Copyright: © 2010
Chris Reed

Chris Reed is the author of more than 50 short stories. His fiction has appeared in a variety of small press publications including Black Ink Horror, Chimeraworld 5, and the Cutting Block Press anthology, Tattered Souls: The Provocative Boundary of Fear. When not writing, he spends his time browsing thrift stores, eating pizza, and waiting for hockey fights to break out, sometimes simultaneously. He lives in Davison, MI, with his photographer wife and their two enigmatic children. VILE VISIONS, his first collection of fiction, is now available at his Web site: www.ChrisReedFiction.com.

"To the dead!" I toasted with Jason, my partner in pathology.

"Ah yes Joe, always and forever, to the best listeners in the world!"

We chinked our wine glasses at the end of the toast over a freshly carved woman who was brought into our morgue on the suspicion of foul play. The NYPD always liked my ways of cradling the dead’s essence, taking organ by seeping organ and studying it until I derived the answers they needed. I have been the coroner of New York City for eleven years already, and Jason had been my partner for ten of those years.

"Vino Rosso is not going to get the kicks in us tonight, Joe. Check this out," Jason said as he stuck his hand into his jacket pocket.

"What bag of tricks do you have tonight buddy?”" I asked him with an inquisitive grin.

My heart was ready to take on whatever drug he had in stock for us, after all it was tradition. As my scalpel cuts and splits the cooled flesh of the dead forming a dull crimson Y, we always dabble in strong drugs to enhance our experience; it was almost magical for us. Jason fumbled a tiny bag labeled with an ‘M’ from his breast pocket.

"Mushrooms, Joey. We are going to feast tonight."

"Mushrooms and wine, ha, I feel sixteen all over again!"

We ate the shriveled black things in one gulp. They looked like expired dog treats when passed over our poor little Celia’s dead body. She tested positive for date rape drugs, and was probably still swimming in that permanent high even in death. As Jason’s hand passed some crumbled remnants into mine, a dissevered piece fell and plopped into the stew of parted intestine, but I paid it no mind. I knew I’d just sew her up later with my best needle and thread and bag her body like the rest.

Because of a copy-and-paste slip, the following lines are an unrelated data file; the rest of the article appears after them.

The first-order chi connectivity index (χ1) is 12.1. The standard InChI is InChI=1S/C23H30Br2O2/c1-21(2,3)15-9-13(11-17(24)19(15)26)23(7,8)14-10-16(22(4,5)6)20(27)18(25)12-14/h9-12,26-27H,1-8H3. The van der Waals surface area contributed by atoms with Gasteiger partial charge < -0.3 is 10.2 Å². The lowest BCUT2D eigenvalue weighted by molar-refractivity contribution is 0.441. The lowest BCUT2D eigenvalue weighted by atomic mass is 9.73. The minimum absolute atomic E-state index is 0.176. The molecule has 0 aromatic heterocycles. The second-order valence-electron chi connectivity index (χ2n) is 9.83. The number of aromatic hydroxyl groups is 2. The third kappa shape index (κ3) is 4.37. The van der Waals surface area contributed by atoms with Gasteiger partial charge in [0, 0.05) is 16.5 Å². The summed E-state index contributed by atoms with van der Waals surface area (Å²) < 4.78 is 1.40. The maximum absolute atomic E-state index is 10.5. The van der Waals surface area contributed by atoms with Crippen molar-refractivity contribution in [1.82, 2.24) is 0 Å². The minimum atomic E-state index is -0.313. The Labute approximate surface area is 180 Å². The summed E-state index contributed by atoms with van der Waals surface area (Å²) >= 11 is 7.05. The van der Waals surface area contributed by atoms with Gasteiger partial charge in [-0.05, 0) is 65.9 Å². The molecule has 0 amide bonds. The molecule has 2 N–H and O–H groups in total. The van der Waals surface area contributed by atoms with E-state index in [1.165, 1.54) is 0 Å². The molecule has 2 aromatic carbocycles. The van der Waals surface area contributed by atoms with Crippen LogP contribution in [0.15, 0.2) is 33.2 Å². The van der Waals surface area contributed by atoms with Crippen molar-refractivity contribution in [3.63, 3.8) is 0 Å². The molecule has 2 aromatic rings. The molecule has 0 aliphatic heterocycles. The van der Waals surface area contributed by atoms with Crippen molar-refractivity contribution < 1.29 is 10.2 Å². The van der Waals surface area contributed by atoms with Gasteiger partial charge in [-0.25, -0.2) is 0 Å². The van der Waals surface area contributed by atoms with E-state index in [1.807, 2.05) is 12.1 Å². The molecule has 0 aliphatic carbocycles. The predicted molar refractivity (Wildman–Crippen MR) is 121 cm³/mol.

Immediately after ingesting the drugs, I felt the swirling in my head. An unconscious and noxious muscular blow from the abraded Japanese mushrooms smacked my brain hard. Jason’s green eyes glared from the fluorescent lights above like a cat at night. He reminded me then of his first encounter with the dead, uncomfortable but undyingly curious.

"Where did you buy these?" I asked him.

"Huh?" he said heavily dazed, "Oh, Canal Street. At one of those weird stands. The peddler woman said that if I wanted a good time, I should eat these. And that if I wanted to see things and really see life, that these were for me. I just assumed they were the best hallucinogenic around."

I nodded him off and then began my usual walk around the morgue. We touched the smooth metal surfaces, opened the pizza oven holders and shook cold hands with various dead. We walked over to jarred organs and watched as our faces went wild like carnival mirrors. I came to Celia’s heart, enlarged and fetid even with the cap closed. Her right coronary artery was black with decay; her mitral valve was a ruined and pulpous mess, lack of aortic blood flow the immediate cause of death.

Her pulmonary valve was spongy and deteriorated due to slabs of tobacco sludge at the base of her withered, grey lungs. I put the jar down took out the slimy sack of apex meat. My head still whirled and told me to give her back the one organ that the dead deserved the most, their love muscle. So I decided to do just that, but not without proper examination first to make sure I did not miss anything. I explored her chest cavity, the blood all settled at the bottom, not yet sucked out with our high powered vacuum.

"Skin temperature is up…strange, but not uncommon," I said to Jason.

He paid no mind to me, was twirling around in adolescent circles, entranced by the strange Japanese mushrooms. I believed the effect on me was waning as my stitching was exquisite. If she were alive she’d be left minimally scarred. Then I heard the thump like a dropped sack of potatoes, first one, and then two.

As Celia began to sit upright, her body gleaming in the fluorescent light, eyes hungry black caverns, I bolted out of the place for my life. But poor Jason stayed dancing with the dead in the room. And I still hope that he is.

"You Never Know"
Copyright: © 2009 Daniel Fabiani

Daniel Fabiani is a 22 year old kid from NYC with the accent to prove it! He loves all things horror and works in a hospital, witnessing horrific things and getting paid for it. He is a fanatic for cooking and romance languages and is also a wine lover. He writes existential horror and feels it is sewed to his soul. He is a self-proclaimed bookworm and is not afraid to show it. He is 4x published in SNM horror and has credits in New Flesh, Sex and Murder, Drops of Crimson, and microhorror. He has a new website and would love everyone to join it! Well at least look at it: http://danfabiani.webs.com

"You Never Know" originally published July 2009 at Microhorror.com.

When I was ten I liked reading by the fireplace until everyone else had gone to bed.

Then I’d switch the lights off and run up the stairs.